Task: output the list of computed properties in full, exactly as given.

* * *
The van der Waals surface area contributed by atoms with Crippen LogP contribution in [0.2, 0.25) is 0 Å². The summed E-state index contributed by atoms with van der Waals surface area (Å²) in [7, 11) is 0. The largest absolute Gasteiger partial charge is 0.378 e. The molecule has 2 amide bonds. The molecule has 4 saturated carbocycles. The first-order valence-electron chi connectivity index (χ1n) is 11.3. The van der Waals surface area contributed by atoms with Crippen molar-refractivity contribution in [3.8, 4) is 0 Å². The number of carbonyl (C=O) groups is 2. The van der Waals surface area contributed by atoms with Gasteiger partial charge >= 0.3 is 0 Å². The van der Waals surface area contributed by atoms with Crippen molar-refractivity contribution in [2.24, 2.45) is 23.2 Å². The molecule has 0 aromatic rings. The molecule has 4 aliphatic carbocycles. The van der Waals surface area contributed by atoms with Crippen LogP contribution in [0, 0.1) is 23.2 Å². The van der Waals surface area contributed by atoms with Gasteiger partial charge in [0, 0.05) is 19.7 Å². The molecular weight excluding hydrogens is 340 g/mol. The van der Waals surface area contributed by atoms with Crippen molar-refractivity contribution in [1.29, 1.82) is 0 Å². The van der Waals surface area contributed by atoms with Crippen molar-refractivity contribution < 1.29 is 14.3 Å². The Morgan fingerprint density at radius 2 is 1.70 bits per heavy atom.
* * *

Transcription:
The van der Waals surface area contributed by atoms with Crippen LogP contribution in [0.2, 0.25) is 0 Å². The summed E-state index contributed by atoms with van der Waals surface area (Å²) in [7, 11) is 0. The largest absolute Gasteiger partial charge is 0.378 e. The molecule has 2 amide bonds. The molecule has 4 saturated carbocycles. The first-order valence-electron chi connectivity index (χ1n) is 11.3. The van der Waals surface area contributed by atoms with Crippen molar-refractivity contribution in [3.8, 4) is 0 Å². The number of carbonyl (C=O) groups is 2. The van der Waals surface area contributed by atoms with Gasteiger partial charge >= 0.3 is 0 Å². The van der Waals surface area contributed by atoms with Crippen molar-refractivity contribution in [2.24, 2.45) is 23.2 Å². The molecule has 0 aromatic rings. The molecule has 4 aliphatic carbocycles. The van der Waals surface area contributed by atoms with Crippen LogP contribution in [0, 0.1) is 23.2 Å². The van der Waals surface area contributed by atoms with Gasteiger partial charge in [0, 0.05) is 19.7 Å². The molecular weight excluding hydrogens is 340 g/mol. The van der Waals surface area contributed by atoms with Crippen molar-refractivity contribution in [1.29, 1.82) is 0 Å². The van der Waals surface area contributed by atoms with Crippen molar-refractivity contribution < 1.29 is 14.3 Å². The Morgan fingerprint density at radius 2 is 1.70 bits per heavy atom.